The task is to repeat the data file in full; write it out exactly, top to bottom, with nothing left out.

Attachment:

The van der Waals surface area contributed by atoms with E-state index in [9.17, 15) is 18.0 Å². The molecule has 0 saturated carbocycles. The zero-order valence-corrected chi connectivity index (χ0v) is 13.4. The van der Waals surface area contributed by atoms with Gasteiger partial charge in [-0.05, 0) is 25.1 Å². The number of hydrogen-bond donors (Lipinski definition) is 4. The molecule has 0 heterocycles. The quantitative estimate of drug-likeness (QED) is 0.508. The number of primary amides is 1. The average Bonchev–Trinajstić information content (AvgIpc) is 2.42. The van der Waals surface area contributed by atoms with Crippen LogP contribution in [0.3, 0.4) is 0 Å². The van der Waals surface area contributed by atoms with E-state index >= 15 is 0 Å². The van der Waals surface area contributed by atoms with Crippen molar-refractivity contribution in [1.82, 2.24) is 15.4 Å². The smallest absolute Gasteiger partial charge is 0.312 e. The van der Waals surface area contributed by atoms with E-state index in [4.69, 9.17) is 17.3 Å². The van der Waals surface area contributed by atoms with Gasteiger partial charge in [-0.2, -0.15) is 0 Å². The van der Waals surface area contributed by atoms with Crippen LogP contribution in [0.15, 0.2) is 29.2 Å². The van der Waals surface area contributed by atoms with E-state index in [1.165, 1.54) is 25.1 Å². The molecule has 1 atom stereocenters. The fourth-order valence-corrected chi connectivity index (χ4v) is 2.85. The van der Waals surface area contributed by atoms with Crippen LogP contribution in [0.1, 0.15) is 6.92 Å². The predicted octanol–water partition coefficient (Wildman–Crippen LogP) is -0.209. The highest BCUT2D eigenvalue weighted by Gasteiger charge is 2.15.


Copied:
The van der Waals surface area contributed by atoms with E-state index in [9.17, 15) is 18.0 Å². The molecule has 0 saturated carbocycles. The zero-order valence-corrected chi connectivity index (χ0v) is 13.4. The van der Waals surface area contributed by atoms with Gasteiger partial charge in [-0.05, 0) is 25.1 Å². The number of hydrogen-bond donors (Lipinski definition) is 4. The molecule has 0 heterocycles. The quantitative estimate of drug-likeness (QED) is 0.508. The number of primary amides is 1. The average Bonchev–Trinajstić information content (AvgIpc) is 2.42. The van der Waals surface area contributed by atoms with Crippen LogP contribution in [0.3, 0.4) is 0 Å². The van der Waals surface area contributed by atoms with E-state index >= 15 is 0 Å². The van der Waals surface area contributed by atoms with Crippen molar-refractivity contribution in [1.82, 2.24) is 15.4 Å². The smallest absolute Gasteiger partial charge is 0.312 e. The van der Waals surface area contributed by atoms with E-state index in [4.69, 9.17) is 17.3 Å². The van der Waals surface area contributed by atoms with Gasteiger partial charge in [-0.2, -0.15) is 0 Å². The van der Waals surface area contributed by atoms with Crippen LogP contribution in [0.15, 0.2) is 29.2 Å². The van der Waals surface area contributed by atoms with E-state index in [1.165, 1.54) is 25.1 Å². The molecule has 1 atom stereocenters. The fourth-order valence-corrected chi connectivity index (χ4v) is 2.85. The van der Waals surface area contributed by atoms with Crippen LogP contribution in [0.1, 0.15) is 6.92 Å². The predicted octanol–water partition coefficient (Wildman–Crippen LogP) is -0.209. The highest BCUT2D eigenvalue weighted by Gasteiger charge is 2.15.